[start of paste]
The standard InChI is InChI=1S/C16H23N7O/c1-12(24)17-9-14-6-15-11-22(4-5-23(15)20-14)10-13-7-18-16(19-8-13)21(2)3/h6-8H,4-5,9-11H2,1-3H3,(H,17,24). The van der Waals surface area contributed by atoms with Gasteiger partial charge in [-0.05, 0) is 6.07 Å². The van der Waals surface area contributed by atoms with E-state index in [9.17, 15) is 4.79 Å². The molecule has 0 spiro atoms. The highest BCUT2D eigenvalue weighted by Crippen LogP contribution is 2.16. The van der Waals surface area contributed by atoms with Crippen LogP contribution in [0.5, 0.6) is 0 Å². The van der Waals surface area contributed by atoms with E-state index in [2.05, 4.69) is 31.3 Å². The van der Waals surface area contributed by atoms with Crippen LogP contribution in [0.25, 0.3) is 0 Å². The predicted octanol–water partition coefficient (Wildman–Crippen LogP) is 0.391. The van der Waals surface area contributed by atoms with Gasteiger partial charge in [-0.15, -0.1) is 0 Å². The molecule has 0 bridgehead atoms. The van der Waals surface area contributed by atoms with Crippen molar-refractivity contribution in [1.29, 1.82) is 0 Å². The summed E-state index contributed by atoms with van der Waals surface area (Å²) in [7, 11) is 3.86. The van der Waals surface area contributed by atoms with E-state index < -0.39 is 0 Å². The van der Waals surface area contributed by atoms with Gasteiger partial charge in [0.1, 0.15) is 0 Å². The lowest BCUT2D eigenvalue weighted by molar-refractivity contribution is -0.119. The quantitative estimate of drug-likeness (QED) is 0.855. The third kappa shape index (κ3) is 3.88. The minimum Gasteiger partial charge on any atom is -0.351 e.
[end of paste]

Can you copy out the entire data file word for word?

The standard InChI is InChI=1S/C16H23N7O/c1-12(24)17-9-14-6-15-11-22(4-5-23(15)20-14)10-13-7-18-16(19-8-13)21(2)3/h6-8H,4-5,9-11H2,1-3H3,(H,17,24). The van der Waals surface area contributed by atoms with Gasteiger partial charge in [-0.05, 0) is 6.07 Å². The van der Waals surface area contributed by atoms with E-state index in [9.17, 15) is 4.79 Å². The molecule has 0 spiro atoms. The highest BCUT2D eigenvalue weighted by Crippen LogP contribution is 2.16. The van der Waals surface area contributed by atoms with Crippen LogP contribution in [0.5, 0.6) is 0 Å². The van der Waals surface area contributed by atoms with E-state index in [2.05, 4.69) is 31.3 Å². The van der Waals surface area contributed by atoms with Crippen LogP contribution in [0.25, 0.3) is 0 Å². The predicted octanol–water partition coefficient (Wildman–Crippen LogP) is 0.391. The van der Waals surface area contributed by atoms with Gasteiger partial charge in [-0.15, -0.1) is 0 Å². The molecule has 0 bridgehead atoms. The van der Waals surface area contributed by atoms with Crippen molar-refractivity contribution in [1.29, 1.82) is 0 Å². The summed E-state index contributed by atoms with van der Waals surface area (Å²) in [7, 11) is 3.86. The van der Waals surface area contributed by atoms with E-state index < -0.39 is 0 Å². The van der Waals surface area contributed by atoms with Gasteiger partial charge in [0.1, 0.15) is 0 Å². The lowest BCUT2D eigenvalue weighted by molar-refractivity contribution is -0.119. The quantitative estimate of drug-likeness (QED) is 0.855. The third kappa shape index (κ3) is 3.88. The minimum Gasteiger partial charge on any atom is -0.351 e.